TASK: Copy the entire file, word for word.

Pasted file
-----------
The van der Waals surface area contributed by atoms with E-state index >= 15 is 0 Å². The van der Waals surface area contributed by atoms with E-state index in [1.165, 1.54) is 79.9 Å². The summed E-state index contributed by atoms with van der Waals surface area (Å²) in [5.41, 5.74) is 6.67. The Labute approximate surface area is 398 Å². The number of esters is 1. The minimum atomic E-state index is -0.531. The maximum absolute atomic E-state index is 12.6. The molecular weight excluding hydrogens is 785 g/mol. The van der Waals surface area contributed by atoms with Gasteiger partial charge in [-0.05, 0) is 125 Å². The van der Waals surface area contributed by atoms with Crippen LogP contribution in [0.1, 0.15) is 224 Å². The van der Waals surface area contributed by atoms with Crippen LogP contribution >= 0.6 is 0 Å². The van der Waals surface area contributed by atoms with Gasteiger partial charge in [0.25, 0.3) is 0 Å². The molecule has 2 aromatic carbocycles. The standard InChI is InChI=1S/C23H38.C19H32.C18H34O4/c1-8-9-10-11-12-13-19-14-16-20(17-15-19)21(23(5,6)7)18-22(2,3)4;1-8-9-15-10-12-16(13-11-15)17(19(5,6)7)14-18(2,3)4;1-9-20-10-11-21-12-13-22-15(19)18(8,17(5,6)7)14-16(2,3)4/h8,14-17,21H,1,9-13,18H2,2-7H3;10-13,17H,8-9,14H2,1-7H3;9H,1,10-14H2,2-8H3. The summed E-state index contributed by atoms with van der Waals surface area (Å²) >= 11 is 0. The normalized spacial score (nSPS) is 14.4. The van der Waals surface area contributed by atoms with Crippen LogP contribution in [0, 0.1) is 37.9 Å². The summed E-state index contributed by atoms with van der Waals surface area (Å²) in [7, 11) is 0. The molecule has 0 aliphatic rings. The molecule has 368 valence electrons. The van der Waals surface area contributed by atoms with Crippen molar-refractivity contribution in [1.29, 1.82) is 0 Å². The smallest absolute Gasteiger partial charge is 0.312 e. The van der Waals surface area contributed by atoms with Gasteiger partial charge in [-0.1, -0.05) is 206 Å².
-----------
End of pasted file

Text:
The van der Waals surface area contributed by atoms with E-state index >= 15 is 0 Å². The van der Waals surface area contributed by atoms with E-state index in [1.165, 1.54) is 79.9 Å². The summed E-state index contributed by atoms with van der Waals surface area (Å²) in [5.41, 5.74) is 6.67. The Labute approximate surface area is 398 Å². The number of esters is 1. The minimum atomic E-state index is -0.531. The maximum absolute atomic E-state index is 12.6. The molecular weight excluding hydrogens is 785 g/mol. The van der Waals surface area contributed by atoms with Gasteiger partial charge in [-0.05, 0) is 125 Å². The van der Waals surface area contributed by atoms with Crippen LogP contribution in [0.1, 0.15) is 224 Å². The van der Waals surface area contributed by atoms with Crippen LogP contribution >= 0.6 is 0 Å². The van der Waals surface area contributed by atoms with Gasteiger partial charge in [0.25, 0.3) is 0 Å². The molecule has 2 aromatic carbocycles. The standard InChI is InChI=1S/C23H38.C19H32.C18H34O4/c1-8-9-10-11-12-13-19-14-16-20(17-15-19)21(23(5,6)7)18-22(2,3)4;1-8-9-15-10-12-16(13-11-15)17(19(5,6)7)14-18(2,3)4;1-9-20-10-11-21-12-13-22-15(19)18(8,17(5,6)7)14-16(2,3)4/h8,14-17,21H,1,9-13,18H2,2-7H3;10-13,17H,8-9,14H2,1-7H3;9H,1,10-14H2,2-8H3. The summed E-state index contributed by atoms with van der Waals surface area (Å²) >= 11 is 0. The normalized spacial score (nSPS) is 14.4. The van der Waals surface area contributed by atoms with Crippen LogP contribution in [0, 0.1) is 37.9 Å². The summed E-state index contributed by atoms with van der Waals surface area (Å²) in [7, 11) is 0. The molecule has 0 aliphatic rings. The molecule has 368 valence electrons. The van der Waals surface area contributed by atoms with Crippen molar-refractivity contribution in [1.29, 1.82) is 0 Å². The smallest absolute Gasteiger partial charge is 0.312 e. The van der Waals surface area contributed by atoms with Gasteiger partial charge in [-0.1, -0.05) is 206 Å².